Aim: To correlate the findings of ECG, 2D-Echo and Troponin I levels in locating the site and extent of MI.

Materials and Methods: This observational study was conducted in the Cardiology Intensive Care Unit (ICU)/ward, PES Hospital, Kuppam, Andhra Pradesh, India, from January 2019 to June 2020. A total of 99 patients of acute MI were studied at baseline, and repeat 12 lead ECG, 2D-Echo and serum troponin I levels were recorded. Ejection Fraction (EF) was estimated from the QRS score by means of a formula, and Echocardiographic correlation was obtained on the same day with ECG-QRS scoring by direct estimation of EF in ‘Q’ wave infarction. High sensitivity cardiac Troponin – I was measured at the time of hospitalisation and repeated at six hours if required, and its levels were correlated to the extent of MI i.e., Left Ventricular Ejection Fraction (LVEF). The categorical data were analysed using Chi-square test and p<0.05 was considered as statistically significant. Regression analysis was done for associated factors.

Results: There was better correlation between EF calculated from ECG-QRS scoring system and 2D-Echo (r=0.78, p-value <0.001). There was poor correlation between serum Troponin I levels at admission, and extent of MI i.e., LVEF as estimated by ECG and 2D-Echo (r=-237.13, p=0.334 and r=-120.78, p=0.585). There was a significant correlation between serum Troponin I levels at 72 hours of chest pain or peak values and extent of MI i.e., LVEF as estimated by ECG and 2D-Echo (r=-1446.14, p<0.001 and r=-1354.42, p<0.001).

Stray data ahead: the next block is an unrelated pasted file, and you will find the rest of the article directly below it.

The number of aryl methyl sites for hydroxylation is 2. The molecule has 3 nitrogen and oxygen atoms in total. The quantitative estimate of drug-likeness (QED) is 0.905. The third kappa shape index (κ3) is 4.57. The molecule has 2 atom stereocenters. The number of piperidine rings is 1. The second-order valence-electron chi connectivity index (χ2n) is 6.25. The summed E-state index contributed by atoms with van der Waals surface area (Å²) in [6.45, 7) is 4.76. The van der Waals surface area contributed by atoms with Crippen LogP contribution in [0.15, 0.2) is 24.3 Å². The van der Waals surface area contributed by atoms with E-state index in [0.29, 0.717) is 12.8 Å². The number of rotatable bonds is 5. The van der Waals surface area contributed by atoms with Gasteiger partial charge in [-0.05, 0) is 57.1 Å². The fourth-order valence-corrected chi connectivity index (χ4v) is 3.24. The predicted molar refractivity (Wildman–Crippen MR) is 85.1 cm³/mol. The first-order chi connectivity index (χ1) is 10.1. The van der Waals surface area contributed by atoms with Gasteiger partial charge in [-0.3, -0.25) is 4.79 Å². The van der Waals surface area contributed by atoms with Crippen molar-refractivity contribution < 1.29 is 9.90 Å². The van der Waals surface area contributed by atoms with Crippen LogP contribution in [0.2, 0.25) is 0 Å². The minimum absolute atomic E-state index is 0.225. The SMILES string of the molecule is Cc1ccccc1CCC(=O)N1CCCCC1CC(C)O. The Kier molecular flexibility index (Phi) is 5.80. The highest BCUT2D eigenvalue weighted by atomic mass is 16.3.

Conclusion: The location of MI, seen on ECG, correlated broadly with those seen on 2D-Echo. 2D-Echo was able to elaborate regional wall motion abnormalities in detail when compared to the ECG. LVEF can be calculated from ECG at bedside in Q wave infarction, which correlated fairly with 2D-Echo findings.


Electrocardiogram QRS scoring system, Left ventricular ejection fraction, Q wave infarction, Regional wall motion abnormalities

Ischaemic Heart Disease (IHD) is the cause of 25-30% of deaths in most industrialised countries (1). Various methods such as ECG and wall motion abnormality by 2D-Echo and myocardial injury biomarkers help in the diagnosis, prognostification of MI. These investigations are non invasive and can be done at less advanced centres (2). In 12 lead ECG, the site of MI can be localised depending upon the leads showing typical changes of infarction. Massive anterior infarction is shown by the typical changes of infarction in the chest leads from V1-V6 and/or in leads I and augmented Vector Left (aVL). Anteroseptal infarction is shown by changes in V1 to V3 while apical infarction is shown in V4-V6. Inferior MI is evident by Q wave in standard leads II and augmented Vector Foot (aVF), which persist after deep inspiration. Anterolateral infarction is present when typical changes are present in standard leads I and avL as well as in chest leads V5 and V6. Posterior or posterolateral wall infarction induces changes in leads placed over the back of the heart, such as leads V7 to V9 (3).

2D-Echo is an excellent technique for detecting the early changes in function, which occurs with Acute Myocardial Infarction (AMI) (4). One of the principle ways of detecting ischaemic muscle is that its motion is altered almost immediately after ischaemic (5). The major determinants of the immediate and long term outcome of AMI are the size of the infarct, and the functional status of the residual myocardium. The value of the ECG in diagnosis and localisation of an AMI is well established (6),(7),(8).